Interestingly, I had exactly the same problems after starting to use AutoArchiving. Unfortunately in my case I also installed plug-ins like Xobni, Ring2 Conferencing, SameTime integration and the like and suspected one of the add-ins. I had resorted to running in Safe Mode.

    Now, after reading this, seeing the PST on the network being an issue, I’ve moved it off my ‘home directory’ (where it was being backed up) to my local PC. Guess I’ll need to back it up locally! Cheers!


  8. Glad to have helped. I have heard of other potential fixes, but I have not verified them, and this one is so easy.


  9. linra says:

    Removing a rogue pst file that was in my docs, redirected to a network drive worked for me. Was able to copy it to local drive and reconnect to outlook and working fine. Thanks for pointing in the right direction.


  10. Deb lambourn says:

    Thank you. I upgraded several users this weekend and had this issue with a few users (plus our network location to their archive turned flakey).

    This appears to have done the trick.

    Thank you.


  11. Eoin says:

    TOP MAN! I had copied my PST file from my old installation and then installed SBS2008 with outlook 2010. I noted the similar issues to the one you are having but I don’t have exchange emails set up (yet), although it is installed on SBS2008. I’m using my old pop3 emails at the moment.

    Anyway, my first thought was this has got to be a problem with reading a PST from a server. Having googled it and found this I am going to absolutely try moving the pst to a new place on my local HDD.

    Further to replies above, I have tried repairing the PST. That allowed Outlook to open the PST so that was an improvement. It is however, still not able to send/receive. Hence useless. I have no addons installed at present.


  12. Jeffrey, Upstate NY says:

    I want to add one quirk to the analysis:

    I have two systems (one Windows 7 x32,one Windows 7 x64) that I use for accessing my PST file(stored on the network) with Outlook 2010.

    The x64 machine works perfectly; no issues (although I have only used Outlook a few times). The x32 machine causes all of the aforementioned problems.

    The folder I store the pst in is set up as DFS share. If I copy the PST to a local drive, Outlook 2010 on the x32 system is fine. If I copy the PST to a different shared folder on the network (no DFS replication), it also seems to work fine.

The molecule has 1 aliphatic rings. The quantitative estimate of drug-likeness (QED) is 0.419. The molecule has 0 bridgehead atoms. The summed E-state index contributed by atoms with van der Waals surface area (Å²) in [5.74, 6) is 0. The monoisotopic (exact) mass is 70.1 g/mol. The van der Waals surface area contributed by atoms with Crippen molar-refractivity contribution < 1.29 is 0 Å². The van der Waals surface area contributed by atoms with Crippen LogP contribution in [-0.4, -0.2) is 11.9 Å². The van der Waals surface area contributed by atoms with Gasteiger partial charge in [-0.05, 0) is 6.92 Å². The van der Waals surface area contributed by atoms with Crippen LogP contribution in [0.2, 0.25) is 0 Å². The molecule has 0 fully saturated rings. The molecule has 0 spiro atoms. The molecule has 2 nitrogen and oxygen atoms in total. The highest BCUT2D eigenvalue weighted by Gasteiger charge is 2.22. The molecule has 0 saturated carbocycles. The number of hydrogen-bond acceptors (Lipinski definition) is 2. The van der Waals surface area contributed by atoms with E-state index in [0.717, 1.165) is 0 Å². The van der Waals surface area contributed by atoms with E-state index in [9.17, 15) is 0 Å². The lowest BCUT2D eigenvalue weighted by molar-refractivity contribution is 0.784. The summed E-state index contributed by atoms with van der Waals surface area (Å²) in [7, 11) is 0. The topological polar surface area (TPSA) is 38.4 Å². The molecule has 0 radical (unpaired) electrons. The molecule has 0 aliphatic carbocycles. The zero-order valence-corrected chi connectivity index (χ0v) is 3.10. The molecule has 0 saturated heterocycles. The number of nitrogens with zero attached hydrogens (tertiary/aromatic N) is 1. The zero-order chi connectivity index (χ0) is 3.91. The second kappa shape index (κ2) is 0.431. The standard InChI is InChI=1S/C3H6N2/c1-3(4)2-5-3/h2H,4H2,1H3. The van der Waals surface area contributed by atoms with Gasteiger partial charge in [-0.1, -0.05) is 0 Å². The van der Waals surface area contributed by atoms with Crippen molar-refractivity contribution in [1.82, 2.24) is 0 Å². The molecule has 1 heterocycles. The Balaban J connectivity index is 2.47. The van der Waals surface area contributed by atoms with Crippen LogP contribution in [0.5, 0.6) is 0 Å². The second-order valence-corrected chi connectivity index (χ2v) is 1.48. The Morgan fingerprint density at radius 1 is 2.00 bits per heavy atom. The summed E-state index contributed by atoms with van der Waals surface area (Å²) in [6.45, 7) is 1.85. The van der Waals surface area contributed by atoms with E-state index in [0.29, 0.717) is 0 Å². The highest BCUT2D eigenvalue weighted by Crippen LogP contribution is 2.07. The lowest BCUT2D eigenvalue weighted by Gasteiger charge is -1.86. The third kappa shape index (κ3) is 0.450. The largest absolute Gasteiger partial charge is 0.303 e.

I noticed in procmon when Outlook hangs, it continually creates and exits empty threads, with no other activity, other than monopolizing the processor.

    Since the x32 system is an notebook computer with less memory (2GB vs 3GB) and a less powerful processor (1.73GHz mobile Pentium 4 vs 3GHz dual core desktop processor) than the desktop x64 system, I wonder if that has something to do with it as well.

    I also wonder if Outlook 2010 is more sensitive to path length as well, since the path to the working folder with the x32 system is shorter.

    My next test will be to create a new pst file and import all of my messages to that new file.


  13. Jeffry

    Nice insights in your comments. It appears to be a complex scenario why .pst files not on the local drive are an issue in the first place. Thanks for your efforts,and please keep us posted.


  14. Jeffrey, Upstate NY says:

    It appears to be definitely linked to offline files. The PST file in the original folder was configured for offline file caching (so I could take my PST file with me when I travel). I never had a problem with Outlook 2003 in that scenario (except the first authentication with the mail server always failed, so I had to click send/receive to receive any new mail immediately)

    I moved my pst file to a different share on my server (where I had not enabled the file for offline use), and it worked perfectly. I shutdown Outlook and enabled the file for offline use, and it locked up.

    I turned off the file for offline use, but the folder was still cached on the local system (when I examined the offline file store), and it still did not work.

    I completely turned off Offline files on the system, rebooted, and used the original PST file in the original folder on the network this morning, and again, it is working fine.

    So here is my summary of the issue:

    It is not affected byuse of DFS.

    It will not work with a redirected My Documents folder if offline files is enabled on the PC (because a redirected My Documents folder is automatically cached for offline use if offline folders is enabled, and it cannot be disabled, from what I have found).

    It will not work if the PST file is cached for offline use OR if the file was ever cached for offline use (unless the cache of the folder itself is cleared by disabling offline file use entirely).

    I will re-enable offline file caching on my computer, but not caching the PST file or folder. That should allow me to cache most of the files, and I will have to manually copy my PST file when I travel. Note that I did not test Outlook 2010 when using the local cache copy of the PST file. There is a way to configure a system to always use the cached copies of files (even when online), but that did not see to be a good solution for me). If I run into any issues with Outlook 2010 after re-enabling offline files, I will let you know.